Registration for the Urban Design Challenge 2023 is now closed. We thank all registered teams for their participation. More information on competition terms and conditions.
Questions and answers
Are the questions going to be addressed immediately or will all questions be addressed at the Information Session?
We will strive to address all questions received about the 2023 Urban Design Challenge during the Information session. All questions, including those we did not have the time to address will be posted under FAQs on the webpage shortly after the event.
When do we need a team name by and are, we able to change the name afterwards?
Team names are not required as part of the Urban design challenge.
Am I allowed to contact specific experts I know (unaffiliated with the NCC) who work in the fields of architecture, urban design and municipal policy, as well as members of the Lowertown and New Edinburg communities, to refine the concepts in my submission? Even if it means revealing some of my ideas for the area under study?
Your submission and work should reflect your own ideas. We ask that teams not pursue consultation with other experts, interest groups or members of the public as primary sources. Secondary sources such as reports, articles or plans may be used or referenced in your submission.
For the poster submission of Up to two 60.96-cm x 91.44-cm (24-in. x 36-in.), can this be merged into one poster that is 48-in. x 72-in?
No, please prepare two posters up to the specified dimensions.
Do you have any additional maps (ex. Cadastral maps, land use maps, base maps, etc.) to share with students?
Base CAD files have been provided. Students can also access the 2005 Core Area Sector Plan maps through the NCC website (see Annex 1-17).
Do you have maps for us to use with specific areas to redo?
Students can use existing base CAD files or aerial images to illustrate their ideas for interventions within the Sussex Corridor.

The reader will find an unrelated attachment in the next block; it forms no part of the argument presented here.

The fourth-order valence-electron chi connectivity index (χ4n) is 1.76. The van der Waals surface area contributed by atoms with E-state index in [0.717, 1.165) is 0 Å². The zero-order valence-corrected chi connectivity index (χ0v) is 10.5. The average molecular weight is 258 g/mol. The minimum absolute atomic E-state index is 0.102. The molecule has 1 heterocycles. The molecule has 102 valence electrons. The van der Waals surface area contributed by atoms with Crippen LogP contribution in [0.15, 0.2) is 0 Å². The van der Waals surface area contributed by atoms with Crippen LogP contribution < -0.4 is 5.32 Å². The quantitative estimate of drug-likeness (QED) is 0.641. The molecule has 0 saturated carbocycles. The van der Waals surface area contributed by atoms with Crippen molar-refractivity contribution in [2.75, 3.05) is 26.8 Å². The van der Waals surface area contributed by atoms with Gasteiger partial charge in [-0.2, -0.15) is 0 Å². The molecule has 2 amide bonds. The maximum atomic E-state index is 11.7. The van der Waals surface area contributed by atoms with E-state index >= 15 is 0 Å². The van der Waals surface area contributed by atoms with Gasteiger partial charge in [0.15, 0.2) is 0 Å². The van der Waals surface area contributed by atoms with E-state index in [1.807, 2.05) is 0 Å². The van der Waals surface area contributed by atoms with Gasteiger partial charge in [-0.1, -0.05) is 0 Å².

How rigid are the boundaries of the site? Are we able to make proposals that involve the surrounding area as well?
The jury will evaluate the proposals on the elements shown within the study area. However, as a theme of the contest is urban fabric repair, proposals that establish linkages with the surrounding area may be judged as more realistic and comprehensive.
Can we input private property changes as suggested changes?
Yes, though it is advisable to recognize (e.g. in brief text or symbology) where private interests are being affected.
Are there restrictions to building on Green Island?
Not specifically. Proposals may make alterations to existing installations/buildings, or unbuilt areas of Green Island.
Can we remove trees?
Yes, with justification and in accordance with the NCC’s 2021-2026 Forest Strategy.
Considering that the study area includes federal properties, like the Royal Canadian Mint and the National Research Council, are we permitted as participants to suggest changes to these properties? If so, in what way are we allowed to suggest such changes (for example, changes to the existing building, the use and development of open spaces, parking lots or perimeter security fencing)?